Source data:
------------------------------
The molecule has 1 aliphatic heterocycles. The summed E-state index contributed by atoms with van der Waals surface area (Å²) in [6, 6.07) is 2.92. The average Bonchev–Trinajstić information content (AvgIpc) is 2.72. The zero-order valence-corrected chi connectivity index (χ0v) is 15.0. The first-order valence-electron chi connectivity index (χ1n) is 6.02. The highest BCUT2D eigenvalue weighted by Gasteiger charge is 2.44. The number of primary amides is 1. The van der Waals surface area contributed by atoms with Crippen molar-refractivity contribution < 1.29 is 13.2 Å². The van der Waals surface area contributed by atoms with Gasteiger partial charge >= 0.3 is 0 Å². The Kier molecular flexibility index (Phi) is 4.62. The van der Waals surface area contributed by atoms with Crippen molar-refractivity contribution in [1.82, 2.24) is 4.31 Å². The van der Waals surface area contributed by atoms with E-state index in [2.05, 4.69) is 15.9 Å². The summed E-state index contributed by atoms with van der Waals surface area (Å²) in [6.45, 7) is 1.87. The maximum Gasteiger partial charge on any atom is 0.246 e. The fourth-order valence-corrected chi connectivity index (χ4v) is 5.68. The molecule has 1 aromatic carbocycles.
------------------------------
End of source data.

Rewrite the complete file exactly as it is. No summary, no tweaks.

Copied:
The molecule has 1 aliphatic heterocycles. The summed E-state index contributed by atoms with van der Waals surface area (Å²) in [6, 6.07) is 2.92. The average Bonchev–Trinajstić information content (AvgIpc) is 2.72. The zero-order valence-corrected chi connectivity index (χ0v) is 15.0. The first-order valence-electron chi connectivity index (χ1n) is 6.02. The highest BCUT2D eigenvalue weighted by Gasteiger charge is 2.44. The number of primary amides is 1. The van der Waals surface area contributed by atoms with Crippen molar-refractivity contribution < 1.29 is 13.2 Å². The van der Waals surface area contributed by atoms with Gasteiger partial charge >= 0.3 is 0 Å². The Kier molecular flexibility index (Phi) is 4.62. The van der Waals surface area contributed by atoms with Crippen molar-refractivity contribution in [1.82, 2.24) is 4.31 Å². The van der Waals surface area contributed by atoms with E-state index in [2.05, 4.69) is 15.9 Å². The summed E-state index contributed by atoms with van der Waals surface area (Å²) in [6.45, 7) is 1.87. The maximum Gasteiger partial charge on any atom is 0.246 e. The fourth-order valence-corrected chi connectivity index (χ4v) is 5.68. The molecule has 1 aromatic carbocycles.